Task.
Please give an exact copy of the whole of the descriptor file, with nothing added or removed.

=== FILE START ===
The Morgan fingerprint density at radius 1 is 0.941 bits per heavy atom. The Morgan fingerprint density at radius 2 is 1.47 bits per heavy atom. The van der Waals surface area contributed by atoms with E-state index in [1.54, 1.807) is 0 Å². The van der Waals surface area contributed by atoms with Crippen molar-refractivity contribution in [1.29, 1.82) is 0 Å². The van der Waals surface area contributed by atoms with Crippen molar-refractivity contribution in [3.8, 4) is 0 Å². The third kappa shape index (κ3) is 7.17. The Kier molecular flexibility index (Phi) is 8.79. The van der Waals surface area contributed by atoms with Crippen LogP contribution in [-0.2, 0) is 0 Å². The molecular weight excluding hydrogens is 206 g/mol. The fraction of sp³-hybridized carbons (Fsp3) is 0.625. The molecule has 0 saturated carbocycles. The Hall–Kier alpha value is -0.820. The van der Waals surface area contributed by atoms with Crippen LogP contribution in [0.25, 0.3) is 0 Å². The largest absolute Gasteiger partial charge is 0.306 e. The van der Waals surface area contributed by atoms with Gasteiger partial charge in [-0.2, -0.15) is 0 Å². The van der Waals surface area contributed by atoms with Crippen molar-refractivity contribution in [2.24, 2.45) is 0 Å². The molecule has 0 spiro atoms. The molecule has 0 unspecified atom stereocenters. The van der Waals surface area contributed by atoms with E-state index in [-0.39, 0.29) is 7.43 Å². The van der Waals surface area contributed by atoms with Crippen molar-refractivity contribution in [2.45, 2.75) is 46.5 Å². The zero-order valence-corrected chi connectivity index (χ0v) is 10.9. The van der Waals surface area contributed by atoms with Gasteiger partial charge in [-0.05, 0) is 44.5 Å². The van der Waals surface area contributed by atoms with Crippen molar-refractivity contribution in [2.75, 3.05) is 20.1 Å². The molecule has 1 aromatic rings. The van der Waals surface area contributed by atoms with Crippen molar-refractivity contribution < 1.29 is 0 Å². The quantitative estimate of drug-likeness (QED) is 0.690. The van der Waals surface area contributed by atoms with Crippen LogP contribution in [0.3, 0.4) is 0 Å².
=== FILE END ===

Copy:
The Morgan fingerprint density at radius 1 is 0.941 bits per heavy atom. The Morgan fingerprint density at radius 2 is 1.47 bits per heavy atom. The van der Waals surface area contributed by atoms with E-state index in [1.54, 1.807) is 0 Å². The van der Waals surface area contributed by atoms with Crippen molar-refractivity contribution in [1.29, 1.82) is 0 Å². The van der Waals surface area contributed by atoms with Crippen molar-refractivity contribution in [3.8, 4) is 0 Å². The third kappa shape index (κ3) is 7.17. The Kier molecular flexibility index (Phi) is 8.79. The van der Waals surface area contributed by atoms with Crippen LogP contribution in [-0.2, 0) is 0 Å². The molecular weight excluding hydrogens is 206 g/mol. The fraction of sp³-hybridized carbons (Fsp3) is 0.625. The molecule has 0 saturated carbocycles. The Hall–Kier alpha value is -0.820. The van der Waals surface area contributed by atoms with Crippen LogP contribution in [0.25, 0.3) is 0 Å². The largest absolute Gasteiger partial charge is 0.306 e. The van der Waals surface area contributed by atoms with Gasteiger partial charge in [-0.2, -0.15) is 0 Å². The van der Waals surface area contributed by atoms with Crippen molar-refractivity contribution in [2.24, 2.45) is 0 Å². The molecule has 0 spiro atoms. The molecule has 0 unspecified atom stereocenters. The van der Waals surface area contributed by atoms with E-state index in [-0.39, 0.29) is 7.43 Å². The van der Waals surface area contributed by atoms with Crippen molar-refractivity contribution in [2.45, 2.75) is 46.5 Å². The zero-order valence-corrected chi connectivity index (χ0v) is 10.9. The van der Waals surface area contributed by atoms with Gasteiger partial charge in [-0.05, 0) is 44.5 Å². The van der Waals surface area contributed by atoms with Crippen molar-refractivity contribution in [2.75, 3.05) is 20.1 Å². The molecule has 1 aromatic rings. The van der Waals surface area contributed by atoms with Crippen molar-refractivity contribution < 1.29 is 0 Å². The quantitative estimate of drug-likeness (QED) is 0.690. The van der Waals surface area contributed by atoms with Crippen LogP contribution in [0.3, 0.4) is 0 Å².